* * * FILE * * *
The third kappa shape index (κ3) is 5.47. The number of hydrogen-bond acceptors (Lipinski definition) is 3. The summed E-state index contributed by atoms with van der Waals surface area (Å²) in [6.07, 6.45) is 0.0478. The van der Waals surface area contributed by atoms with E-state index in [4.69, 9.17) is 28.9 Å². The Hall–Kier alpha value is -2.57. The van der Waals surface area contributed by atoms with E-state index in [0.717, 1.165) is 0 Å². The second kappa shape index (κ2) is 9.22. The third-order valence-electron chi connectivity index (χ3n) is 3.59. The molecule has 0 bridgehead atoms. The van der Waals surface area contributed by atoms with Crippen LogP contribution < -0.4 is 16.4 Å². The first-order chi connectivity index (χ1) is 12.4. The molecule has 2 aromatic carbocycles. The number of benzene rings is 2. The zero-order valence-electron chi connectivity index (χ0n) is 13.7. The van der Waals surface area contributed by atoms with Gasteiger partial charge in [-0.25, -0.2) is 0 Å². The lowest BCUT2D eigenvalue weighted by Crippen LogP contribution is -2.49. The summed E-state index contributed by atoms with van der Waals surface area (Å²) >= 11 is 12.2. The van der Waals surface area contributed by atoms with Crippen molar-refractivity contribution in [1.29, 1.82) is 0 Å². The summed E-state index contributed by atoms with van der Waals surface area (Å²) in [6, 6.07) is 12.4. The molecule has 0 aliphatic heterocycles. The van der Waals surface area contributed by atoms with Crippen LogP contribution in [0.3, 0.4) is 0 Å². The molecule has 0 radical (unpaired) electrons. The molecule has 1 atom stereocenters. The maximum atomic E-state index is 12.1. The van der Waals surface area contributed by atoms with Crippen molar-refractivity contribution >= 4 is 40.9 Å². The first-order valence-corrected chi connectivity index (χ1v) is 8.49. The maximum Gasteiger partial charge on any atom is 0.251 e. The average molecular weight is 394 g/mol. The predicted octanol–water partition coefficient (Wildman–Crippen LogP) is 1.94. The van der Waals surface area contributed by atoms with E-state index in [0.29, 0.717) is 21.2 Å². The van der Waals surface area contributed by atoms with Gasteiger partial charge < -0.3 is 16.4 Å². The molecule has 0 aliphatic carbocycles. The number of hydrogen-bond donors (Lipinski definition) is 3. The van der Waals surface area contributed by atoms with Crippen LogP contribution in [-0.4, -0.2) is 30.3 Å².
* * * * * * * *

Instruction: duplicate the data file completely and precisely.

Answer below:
The third kappa shape index (κ3) is 5.47. The number of hydrogen-bond acceptors (Lipinski definition) is 3. The summed E-state index contributed by atoms with van der Waals surface area (Å²) in [6.07, 6.45) is 0.0478. The van der Waals surface area contributed by atoms with E-state index in [4.69, 9.17) is 28.9 Å². The Hall–Kier alpha value is -2.57. The van der Waals surface area contributed by atoms with E-state index in [0.717, 1.165) is 0 Å². The second kappa shape index (κ2) is 9.22. The third-order valence-electron chi connectivity index (χ3n) is 3.59. The molecule has 0 bridgehead atoms. The van der Waals surface area contributed by atoms with Crippen LogP contribution < -0.4 is 16.4 Å². The first-order chi connectivity index (χ1) is 12.4. The molecule has 2 aromatic carbocycles. The number of benzene rings is 2. The zero-order valence-electron chi connectivity index (χ0n) is 13.7. The van der Waals surface area contributed by atoms with Gasteiger partial charge in [-0.25, -0.2) is 0 Å². The lowest BCUT2D eigenvalue weighted by Crippen LogP contribution is -2.49. The summed E-state index contributed by atoms with van der Waals surface area (Å²) >= 11 is 12.2. The van der Waals surface area contributed by atoms with Crippen molar-refractivity contribution in [1.29, 1.82) is 0 Å². The summed E-state index contributed by atoms with van der Waals surface area (Å²) in [6, 6.07) is 12.4. The molecule has 0 aliphatic heterocycles. The van der Waals surface area contributed by atoms with Crippen LogP contribution in [0.3, 0.4) is 0 Å². The molecule has 0 radical (unpaired) electrons. The molecule has 1 atom stereocenters. The maximum atomic E-state index is 12.1. The van der Waals surface area contributed by atoms with Crippen molar-refractivity contribution >= 4 is 40.9 Å². The first-order valence-corrected chi connectivity index (χ1v) is 8.49. The maximum Gasteiger partial charge on any atom is 0.251 e. The average molecular weight is 394 g/mol. The predicted octanol–water partition coefficient (Wildman–Crippen LogP) is 1.94. The van der Waals surface area contributed by atoms with E-state index in [0.29, 0.717) is 21.2 Å². The van der Waals surface area contributed by atoms with Gasteiger partial charge < -0.3 is 16.4 Å². The molecule has 0 aliphatic carbocycles. The number of hydrogen-bond donors (Lipinski definition) is 3. The van der Waals surface area contributed by atoms with Crippen LogP contribution in [-0.4, -0.2) is 30.3 Å².